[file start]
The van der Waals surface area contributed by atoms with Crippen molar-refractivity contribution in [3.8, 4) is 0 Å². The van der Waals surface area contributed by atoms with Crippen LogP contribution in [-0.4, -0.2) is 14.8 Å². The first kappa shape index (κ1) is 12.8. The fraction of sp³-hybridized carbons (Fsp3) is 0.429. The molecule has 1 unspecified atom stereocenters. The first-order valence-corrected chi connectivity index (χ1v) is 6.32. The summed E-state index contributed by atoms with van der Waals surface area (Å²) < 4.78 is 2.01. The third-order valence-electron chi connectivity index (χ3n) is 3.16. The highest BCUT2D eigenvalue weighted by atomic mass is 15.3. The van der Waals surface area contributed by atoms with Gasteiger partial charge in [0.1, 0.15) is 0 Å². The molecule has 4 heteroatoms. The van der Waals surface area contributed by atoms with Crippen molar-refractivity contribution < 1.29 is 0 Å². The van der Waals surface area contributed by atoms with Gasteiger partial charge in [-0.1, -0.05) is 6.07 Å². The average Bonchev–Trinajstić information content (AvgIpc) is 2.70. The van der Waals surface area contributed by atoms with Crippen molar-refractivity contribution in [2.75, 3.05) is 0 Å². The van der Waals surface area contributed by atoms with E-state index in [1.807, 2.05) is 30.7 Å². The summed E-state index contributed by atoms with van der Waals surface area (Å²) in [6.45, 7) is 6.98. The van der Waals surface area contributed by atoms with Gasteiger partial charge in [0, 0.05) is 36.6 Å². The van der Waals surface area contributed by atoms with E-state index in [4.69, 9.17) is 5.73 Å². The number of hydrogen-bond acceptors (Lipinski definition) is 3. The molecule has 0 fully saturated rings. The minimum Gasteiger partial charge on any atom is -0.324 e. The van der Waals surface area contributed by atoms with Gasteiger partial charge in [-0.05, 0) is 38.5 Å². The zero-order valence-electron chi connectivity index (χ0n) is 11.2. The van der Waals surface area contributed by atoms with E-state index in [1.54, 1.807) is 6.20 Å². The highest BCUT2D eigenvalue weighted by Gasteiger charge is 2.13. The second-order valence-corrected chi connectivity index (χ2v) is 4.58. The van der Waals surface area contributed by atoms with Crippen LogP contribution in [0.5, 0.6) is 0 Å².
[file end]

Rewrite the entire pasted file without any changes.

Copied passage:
The van der Waals surface area contributed by atoms with Crippen molar-refractivity contribution in [3.8, 4) is 0 Å². The van der Waals surface area contributed by atoms with Crippen LogP contribution in [-0.4, -0.2) is 14.8 Å². The first kappa shape index (κ1) is 12.8. The fraction of sp³-hybridized carbons (Fsp3) is 0.429. The molecule has 1 unspecified atom stereocenters. The first-order valence-corrected chi connectivity index (χ1v) is 6.32. The summed E-state index contributed by atoms with van der Waals surface area (Å²) < 4.78 is 2.01. The third-order valence-electron chi connectivity index (χ3n) is 3.16. The highest BCUT2D eigenvalue weighted by atomic mass is 15.3. The van der Waals surface area contributed by atoms with Gasteiger partial charge in [0.1, 0.15) is 0 Å². The molecule has 4 heteroatoms. The van der Waals surface area contributed by atoms with Crippen molar-refractivity contribution < 1.29 is 0 Å². The van der Waals surface area contributed by atoms with Gasteiger partial charge in [-0.1, -0.05) is 6.07 Å². The average Bonchev–Trinajstić information content (AvgIpc) is 2.70. The van der Waals surface area contributed by atoms with Crippen molar-refractivity contribution in [2.75, 3.05) is 0 Å². The van der Waals surface area contributed by atoms with E-state index in [1.807, 2.05) is 30.7 Å². The summed E-state index contributed by atoms with van der Waals surface area (Å²) in [6.45, 7) is 6.98. The van der Waals surface area contributed by atoms with Gasteiger partial charge in [0, 0.05) is 36.6 Å². The van der Waals surface area contributed by atoms with E-state index in [4.69, 9.17) is 5.73 Å². The number of hydrogen-bond acceptors (Lipinski definition) is 3. The molecule has 0 fully saturated rings. The minimum Gasteiger partial charge on any atom is -0.324 e. The van der Waals surface area contributed by atoms with Gasteiger partial charge in [-0.05, 0) is 38.5 Å². The zero-order valence-electron chi connectivity index (χ0n) is 11.2. The van der Waals surface area contributed by atoms with E-state index in [1.54, 1.807) is 6.20 Å². The highest BCUT2D eigenvalue weighted by Gasteiger charge is 2.13. The second-order valence-corrected chi connectivity index (χ2v) is 4.58. The van der Waals surface area contributed by atoms with Crippen LogP contribution in [0.5, 0.6) is 0 Å².